Depending on how much you value your time, it's far cheaper to buy the DIY sleeving kits, which leave all the cutting, priming, and adhesives to you, but it can take hours to fully custom sleeve PSU cables. If time isn't available, that's where pre-sleeved kits come in, like those sold by Corsair or SilverStone -- they're much more expensive, though.

On a similar note, Corsair sells custom PSU trims for their power supplies; if you're doing a red/white build, for instance, a $10 face plate with red/white trim can help tie things together. Just something else to consider.

Aesthetic Add-Ons: Lighting & Custom Side Panel Windows

It's pretty easy to cut your own window. I've used hack saws and jigsaws, depending on where you want the cut to begin, but plastic cases can be cut with plasticutter knives. Basic plexiglass can be bought and cut to size for a quick side panel. For something a bit cleaner and clearer, acrylic panels are available in 16x16 sheets for pretty cheap; Xoxide also sells meshes for sidepanels, so if you wanted to add your own mesh "roof" or side to your case, that could be done for pretty cheap. Fans can then be screwed into that, which will overhaul your cooling system.

I particularly like using these techniques on old cases I'm modding, like those from the 90s which are no longer usable in their current state. Cut a few holes in it, add some fans, paint it, and you've got a custom, new case for pretty cheap.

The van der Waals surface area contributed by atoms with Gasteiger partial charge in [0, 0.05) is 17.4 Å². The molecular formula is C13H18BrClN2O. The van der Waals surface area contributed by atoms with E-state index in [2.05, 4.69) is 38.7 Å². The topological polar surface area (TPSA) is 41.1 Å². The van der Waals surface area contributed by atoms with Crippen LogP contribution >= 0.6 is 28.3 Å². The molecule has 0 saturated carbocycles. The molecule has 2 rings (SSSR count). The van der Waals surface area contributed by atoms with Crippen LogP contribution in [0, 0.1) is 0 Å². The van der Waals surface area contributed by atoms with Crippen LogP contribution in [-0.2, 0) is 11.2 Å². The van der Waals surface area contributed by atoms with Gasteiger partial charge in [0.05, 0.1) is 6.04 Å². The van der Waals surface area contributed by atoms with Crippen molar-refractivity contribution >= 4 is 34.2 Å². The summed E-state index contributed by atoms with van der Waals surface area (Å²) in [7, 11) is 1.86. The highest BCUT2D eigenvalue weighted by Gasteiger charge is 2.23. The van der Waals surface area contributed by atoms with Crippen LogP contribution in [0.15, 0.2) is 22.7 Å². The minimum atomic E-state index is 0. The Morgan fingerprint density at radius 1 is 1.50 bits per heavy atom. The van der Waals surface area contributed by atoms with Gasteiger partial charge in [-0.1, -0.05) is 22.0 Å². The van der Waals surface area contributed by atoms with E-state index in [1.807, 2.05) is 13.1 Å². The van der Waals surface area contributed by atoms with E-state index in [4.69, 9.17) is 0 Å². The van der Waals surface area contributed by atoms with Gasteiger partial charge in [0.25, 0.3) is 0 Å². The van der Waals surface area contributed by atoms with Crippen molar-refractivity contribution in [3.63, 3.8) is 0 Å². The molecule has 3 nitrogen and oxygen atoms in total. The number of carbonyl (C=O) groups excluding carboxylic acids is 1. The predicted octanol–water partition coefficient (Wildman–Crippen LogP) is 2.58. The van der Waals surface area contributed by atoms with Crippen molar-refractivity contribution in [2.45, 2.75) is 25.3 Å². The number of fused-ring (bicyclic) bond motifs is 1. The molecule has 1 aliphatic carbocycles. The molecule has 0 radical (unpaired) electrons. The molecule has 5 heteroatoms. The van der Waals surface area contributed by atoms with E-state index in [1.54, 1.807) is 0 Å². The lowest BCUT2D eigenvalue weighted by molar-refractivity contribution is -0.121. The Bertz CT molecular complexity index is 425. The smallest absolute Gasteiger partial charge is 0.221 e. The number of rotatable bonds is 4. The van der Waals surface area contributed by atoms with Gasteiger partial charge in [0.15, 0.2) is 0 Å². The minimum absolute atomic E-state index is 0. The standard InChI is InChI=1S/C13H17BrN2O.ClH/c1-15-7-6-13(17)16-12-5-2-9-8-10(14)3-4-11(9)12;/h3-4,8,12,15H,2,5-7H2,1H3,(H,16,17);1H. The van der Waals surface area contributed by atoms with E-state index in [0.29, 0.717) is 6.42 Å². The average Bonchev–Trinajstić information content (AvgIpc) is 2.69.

Lighting is probably one of the longest-standing system modifications in the PC world, given its relative accessibility and inherent 'cool' factor. If you're not building a sleeper rig and want something flashing, cold cathode tubes (effectively neons) and sleeved lighting kits -- when deployed properly -- can spotlight system components like a car dealer's showroom floor. Here's an example we spotted at a convention:


UV lights also do a fantastic job of using components' natural coloring to brighten the interior, seen here:


You can grab cold cathode kits (including UV lighting) over here, and NZXT has some excellent sleeved lighting cables (seen in the first image) for pretty cheap. NZXT's kit is actually very similar to what's used in their HUE lighting system, which has a front-panel controller to modulate the color output of the LEDs (dozens of colors available, as discussed in the P820 review).

Continue to page 2 for custom GPU coolers, RAM coolers, and CPU coolers.




CPU Coolers: They Matter